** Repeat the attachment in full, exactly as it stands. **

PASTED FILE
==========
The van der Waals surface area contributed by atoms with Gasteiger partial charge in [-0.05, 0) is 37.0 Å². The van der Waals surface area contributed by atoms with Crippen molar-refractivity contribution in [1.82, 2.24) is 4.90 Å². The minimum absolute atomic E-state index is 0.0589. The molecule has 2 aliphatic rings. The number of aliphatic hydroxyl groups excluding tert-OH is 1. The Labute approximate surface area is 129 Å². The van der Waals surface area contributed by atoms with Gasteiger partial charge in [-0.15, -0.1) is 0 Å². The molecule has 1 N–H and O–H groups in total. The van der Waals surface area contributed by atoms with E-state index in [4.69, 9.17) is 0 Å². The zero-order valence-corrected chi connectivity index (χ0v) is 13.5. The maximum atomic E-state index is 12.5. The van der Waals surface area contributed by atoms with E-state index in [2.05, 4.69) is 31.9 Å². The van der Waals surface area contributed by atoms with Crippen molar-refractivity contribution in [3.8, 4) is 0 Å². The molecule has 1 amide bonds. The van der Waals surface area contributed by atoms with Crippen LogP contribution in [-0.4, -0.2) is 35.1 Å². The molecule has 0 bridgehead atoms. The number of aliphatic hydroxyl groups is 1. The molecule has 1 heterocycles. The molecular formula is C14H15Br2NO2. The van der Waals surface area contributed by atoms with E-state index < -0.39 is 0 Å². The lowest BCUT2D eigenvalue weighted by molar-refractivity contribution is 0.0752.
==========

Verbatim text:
The van der Waals surface area contributed by atoms with Gasteiger partial charge in [-0.05, 0) is 37.0 Å². The van der Waals surface area contributed by atoms with Crippen molar-refractivity contribution in [1.82, 2.24) is 4.90 Å². The minimum absolute atomic E-state index is 0.0589. The molecule has 2 aliphatic rings. The number of aliphatic hydroxyl groups excluding tert-OH is 1. The Labute approximate surface area is 129 Å². The van der Waals surface area contributed by atoms with Gasteiger partial charge in [-0.15, -0.1) is 0 Å². The molecule has 1 N–H and O–H groups in total. The van der Waals surface area contributed by atoms with E-state index in [4.69, 9.17) is 0 Å². The zero-order valence-corrected chi connectivity index (χ0v) is 13.5. The maximum atomic E-state index is 12.5. The van der Waals surface area contributed by atoms with E-state index in [2.05, 4.69) is 31.9 Å². The van der Waals surface area contributed by atoms with Crippen molar-refractivity contribution in [3.8, 4) is 0 Å². The molecule has 1 amide bonds. The van der Waals surface area contributed by atoms with Crippen LogP contribution in [-0.4, -0.2) is 35.1 Å². The molecule has 0 bridgehead atoms. The number of aliphatic hydroxyl groups is 1. The molecule has 1 heterocycles. The molecular formula is C14H15Br2NO2. The van der Waals surface area contributed by atoms with E-state index < -0.39 is 0 Å². The lowest BCUT2D eigenvalue weighted by molar-refractivity contribution is 0.0752.